“True meditation is about being fully present with everything that is–including discomfort and challenges. It is not an escape from life.” ~ Craig Hamilton
Whether it’s a difficult yoga pose, a vocal technique you are trying to build, or a life challenge you are attempting to overcome, mindfulness will help to bring it about. Singing, and life for that matter, is not always sunshine and rainbows. For every 3 minutes of stage time, there are hundreds of hours spent in the practice rooms. For every physical posture, there is a slow progression towards strength and flexibility. It’s difficult. It’s uncomfortable. It’s even frustrating at times. But, if we gave up at the first sign of strife, we would never achieve anything. Mindfulness is the key to whatever you are working towards. If you are not completely focused, how can you make the neccessary changes to succeed?
When I first began singing, I had no idea what I was doing. Teachers kept telling me to do things and to not do things…. Often times they conflicted with one another, which made me even more confused. As a people-pleaser and a Type-A personality, I tried desperately to do everything they wanted without paying attention to how my body was feeling. In the struggle to make my voice a certain way, I wore it down. At the end of my lessons and practice sessions I would be hoarse and my throat would feel as if someone had strangled me. Being the naive young girl I was, I thought, “it must be that I’m building vocal strength! I’m doing everything they asked of me, so I must be doing it right.” But, I was so wrong. I wasn’t being present on how I was creating the voice they were asking for. Rather than using my breath in a healthy fashion and releasing tension, I was punching at my diaphragm and squeezing my larynx. Over the course of 6 years of study, my voice slowly deteriorated under that much pressure and falsification of vocal tone. After college, I finally realized that something must be wrong. By incorporating the awarness I had cultivated in my yoga practice, I began to focus not on the output of sound, but instead on what it felt like to sing. I became in tune with the subtlest sensations of tensions vs. release. It took years to break the deepset habit and muscle memory, but I’m slowly finding my true voice. I am no longer concerned about the sound that comes out. The beauty is in the feeling. Once we are aware of what is going on inside the body, we can make instantaneous adjustments in the heat of the moment rather than waiting for corrections and always relying on an outside source to give critiques. Being mindful freed up my voice and made me self-reliant.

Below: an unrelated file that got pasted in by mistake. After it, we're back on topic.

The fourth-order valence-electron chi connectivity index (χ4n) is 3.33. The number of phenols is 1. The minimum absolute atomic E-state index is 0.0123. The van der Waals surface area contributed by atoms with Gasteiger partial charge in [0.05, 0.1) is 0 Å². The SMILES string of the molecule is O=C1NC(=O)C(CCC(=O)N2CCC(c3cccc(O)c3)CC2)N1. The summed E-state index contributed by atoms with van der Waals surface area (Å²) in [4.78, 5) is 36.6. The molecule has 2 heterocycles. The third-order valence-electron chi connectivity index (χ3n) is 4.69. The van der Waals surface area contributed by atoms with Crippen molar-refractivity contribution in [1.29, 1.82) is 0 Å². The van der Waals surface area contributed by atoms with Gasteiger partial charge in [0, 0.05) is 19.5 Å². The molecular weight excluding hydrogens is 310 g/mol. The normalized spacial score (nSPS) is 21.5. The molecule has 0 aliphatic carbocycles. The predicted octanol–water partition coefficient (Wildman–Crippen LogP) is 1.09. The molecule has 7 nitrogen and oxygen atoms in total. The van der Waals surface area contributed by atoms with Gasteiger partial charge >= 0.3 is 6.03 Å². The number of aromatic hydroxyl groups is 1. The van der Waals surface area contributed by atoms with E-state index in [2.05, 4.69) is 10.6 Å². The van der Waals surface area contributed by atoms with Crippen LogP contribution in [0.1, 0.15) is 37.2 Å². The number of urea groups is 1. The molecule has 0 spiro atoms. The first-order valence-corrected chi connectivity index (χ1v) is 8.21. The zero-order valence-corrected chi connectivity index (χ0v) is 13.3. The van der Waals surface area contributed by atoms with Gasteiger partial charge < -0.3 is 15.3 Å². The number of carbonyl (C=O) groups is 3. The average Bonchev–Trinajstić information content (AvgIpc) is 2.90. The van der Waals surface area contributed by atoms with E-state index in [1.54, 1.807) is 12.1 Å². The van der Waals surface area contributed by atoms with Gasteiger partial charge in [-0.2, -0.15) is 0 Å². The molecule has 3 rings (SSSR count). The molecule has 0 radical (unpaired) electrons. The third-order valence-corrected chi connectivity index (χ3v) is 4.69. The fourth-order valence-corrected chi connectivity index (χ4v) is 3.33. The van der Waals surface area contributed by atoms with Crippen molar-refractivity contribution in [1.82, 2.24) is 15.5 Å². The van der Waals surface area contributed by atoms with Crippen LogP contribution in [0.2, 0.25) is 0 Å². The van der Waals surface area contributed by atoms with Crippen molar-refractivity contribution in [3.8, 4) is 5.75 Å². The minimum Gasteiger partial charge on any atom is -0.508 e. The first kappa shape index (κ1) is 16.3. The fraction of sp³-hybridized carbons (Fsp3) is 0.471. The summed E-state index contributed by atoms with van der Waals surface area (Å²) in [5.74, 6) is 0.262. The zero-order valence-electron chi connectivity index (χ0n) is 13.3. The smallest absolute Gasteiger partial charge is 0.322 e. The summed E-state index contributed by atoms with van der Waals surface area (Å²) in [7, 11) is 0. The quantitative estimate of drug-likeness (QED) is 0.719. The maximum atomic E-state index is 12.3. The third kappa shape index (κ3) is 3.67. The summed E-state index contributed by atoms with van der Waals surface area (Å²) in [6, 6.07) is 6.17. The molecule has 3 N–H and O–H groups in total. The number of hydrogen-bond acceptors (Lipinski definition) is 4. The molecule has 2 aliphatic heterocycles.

You could say that, in this way, my yoga practice saved my voice. I learned so much about my body, my mind, and my attitude towards practicing. I learned to take responsibility for my actions. Rather than panicking about the difficulty of a vocal passage or a challenging posture, I learned to be present, be strong, and lean into the discomfort. If we never were uncomfortable, we would never change. It is said that the moment you want out of a pose is precisely the moment that you are finally in it. Likewise, when you don’t feel like practicing or working on your music, you really should: for the good of your music and the good of your soul. So, settle, get comfortable in the uncomfortable, and learn to be present in whatever your yoga practice, your voice, or your life throws at you.
#journeytohandstand challenge day 6: handstand push-up. When I saw this challenge posture I thought, “you’ve got to be kidding me.” But I tried it. I breathed. I focused. And I survived. What new challenges can you be present in today?